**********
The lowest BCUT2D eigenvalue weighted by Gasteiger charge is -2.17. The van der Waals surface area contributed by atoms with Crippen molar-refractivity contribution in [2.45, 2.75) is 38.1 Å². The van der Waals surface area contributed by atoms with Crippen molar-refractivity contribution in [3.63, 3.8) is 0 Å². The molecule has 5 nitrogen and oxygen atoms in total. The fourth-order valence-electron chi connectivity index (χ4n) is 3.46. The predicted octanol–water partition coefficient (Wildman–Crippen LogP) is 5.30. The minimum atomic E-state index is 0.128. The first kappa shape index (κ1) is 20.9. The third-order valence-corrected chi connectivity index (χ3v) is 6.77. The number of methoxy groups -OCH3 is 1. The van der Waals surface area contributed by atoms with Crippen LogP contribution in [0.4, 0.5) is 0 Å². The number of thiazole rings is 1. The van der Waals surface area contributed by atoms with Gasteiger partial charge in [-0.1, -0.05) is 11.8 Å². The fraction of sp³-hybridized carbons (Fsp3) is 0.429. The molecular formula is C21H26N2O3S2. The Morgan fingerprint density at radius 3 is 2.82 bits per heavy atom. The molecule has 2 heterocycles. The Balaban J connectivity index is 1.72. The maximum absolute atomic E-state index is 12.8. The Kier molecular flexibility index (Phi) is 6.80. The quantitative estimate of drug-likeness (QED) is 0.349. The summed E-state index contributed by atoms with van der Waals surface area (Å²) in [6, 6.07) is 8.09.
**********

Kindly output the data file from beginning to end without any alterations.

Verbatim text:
The lowest BCUT2D eigenvalue weighted by Gasteiger charge is -2.17. The van der Waals surface area contributed by atoms with Crippen molar-refractivity contribution in [2.45, 2.75) is 38.1 Å². The van der Waals surface area contributed by atoms with Crippen molar-refractivity contribution in [3.63, 3.8) is 0 Å². The molecule has 5 nitrogen and oxygen atoms in total. The fourth-order valence-electron chi connectivity index (χ4n) is 3.46. The predicted octanol–water partition coefficient (Wildman–Crippen LogP) is 5.30. The minimum atomic E-state index is 0.128. The first kappa shape index (κ1) is 20.9. The third-order valence-corrected chi connectivity index (χ3v) is 6.77. The number of methoxy groups -OCH3 is 1. The van der Waals surface area contributed by atoms with Crippen LogP contribution in [0.4, 0.5) is 0 Å². The number of thiazole rings is 1. The van der Waals surface area contributed by atoms with Gasteiger partial charge in [-0.1, -0.05) is 11.8 Å². The fraction of sp³-hybridized carbons (Fsp3) is 0.429. The molecular formula is C21H26N2O3S2. The Morgan fingerprint density at radius 3 is 2.82 bits per heavy atom. The molecule has 2 heterocycles. The Balaban J connectivity index is 1.72. The maximum absolute atomic E-state index is 12.8. The Kier molecular flexibility index (Phi) is 6.80. The quantitative estimate of drug-likeness (QED) is 0.349. The summed E-state index contributed by atoms with van der Waals surface area (Å²) in [6, 6.07) is 8.09.